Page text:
I remember those first few weeks after we sent the coming out email. I oftentimes felt anxious, not knowing if we would face rejection, not knowing if harm would come our way, and not knowing who we could fully trust. But there was a relief like I can’t describe. After living in the closet for a long time, hiding the truth from others, and wrestling as a family how to move forward, we finally felt free. Free to be us. Free to be the parents we were called to be. Free to love our daughter openly as her beautiful self. And most importantly, J was free. After years of insisting she was a girl, praying to God asking for him to intervene, begging me to tell people the truth about her, and living in a state of distress, she was free to live in peace and authenticity, to declare her truth boldly, knowing her parents were standing with her, supporting and affirming every word she said and every fiber of her being. She could also wear all those sparkly dresses and bows that she had mostly donned behind closed doors. Those battles were over. Even now as I write, I feel a huge sigh of relief leaving my body, one filled with gratitude. I’m thankful those days are behind us; the days of hiding in darkness. It feels good to be living in the light.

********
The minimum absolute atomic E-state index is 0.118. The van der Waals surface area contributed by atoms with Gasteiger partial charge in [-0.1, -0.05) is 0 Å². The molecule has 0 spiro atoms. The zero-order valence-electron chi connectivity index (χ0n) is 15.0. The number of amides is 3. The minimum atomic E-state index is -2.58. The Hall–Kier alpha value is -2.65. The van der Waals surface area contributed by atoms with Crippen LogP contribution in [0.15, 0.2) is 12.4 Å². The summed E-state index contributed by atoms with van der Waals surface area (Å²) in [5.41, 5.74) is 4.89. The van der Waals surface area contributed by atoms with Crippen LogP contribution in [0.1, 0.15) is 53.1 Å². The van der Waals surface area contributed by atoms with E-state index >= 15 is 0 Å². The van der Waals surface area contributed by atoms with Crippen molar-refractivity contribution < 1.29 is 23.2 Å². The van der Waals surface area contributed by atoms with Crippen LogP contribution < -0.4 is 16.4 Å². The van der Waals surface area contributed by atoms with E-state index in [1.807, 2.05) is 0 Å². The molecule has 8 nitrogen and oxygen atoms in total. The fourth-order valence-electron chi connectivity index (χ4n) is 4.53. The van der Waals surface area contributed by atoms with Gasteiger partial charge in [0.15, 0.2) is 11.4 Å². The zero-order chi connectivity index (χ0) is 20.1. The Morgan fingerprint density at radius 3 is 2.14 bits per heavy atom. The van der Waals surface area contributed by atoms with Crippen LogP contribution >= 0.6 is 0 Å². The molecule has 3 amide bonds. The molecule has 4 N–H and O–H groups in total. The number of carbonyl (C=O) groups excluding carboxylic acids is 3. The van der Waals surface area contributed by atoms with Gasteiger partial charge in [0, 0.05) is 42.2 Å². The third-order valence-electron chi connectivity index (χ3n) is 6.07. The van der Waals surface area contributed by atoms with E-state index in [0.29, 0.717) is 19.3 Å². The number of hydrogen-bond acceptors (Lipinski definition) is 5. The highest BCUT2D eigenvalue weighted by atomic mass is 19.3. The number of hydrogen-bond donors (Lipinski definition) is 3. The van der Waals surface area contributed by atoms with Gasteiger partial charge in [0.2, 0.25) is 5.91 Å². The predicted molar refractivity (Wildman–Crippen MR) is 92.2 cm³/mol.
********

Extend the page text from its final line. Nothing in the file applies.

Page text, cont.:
It’s been over a year since coming out, and we are fortunate. We are blessed to be surrounded by family, friends, doctors, and school staff who love us something fierce. I have many friends that have leaned in close; the one who calls J “her hero,” a couple who pass down all their cute dresses from their older daughters, the ones who speak up for justice in faith and school communities, and those who acknowledge the light and beauty in our J on the daily. I have parents and siblings who are committed to educate themselves and stand with us, and grandmothers who use the correct pronouns. We have a doctor who is a specialist in his field, an expert on working with intersex and transgender youth. The school administration and teachers have rallied around us and have supported J with all of her needs. J has a mighty group of friends who love her and celebrate her.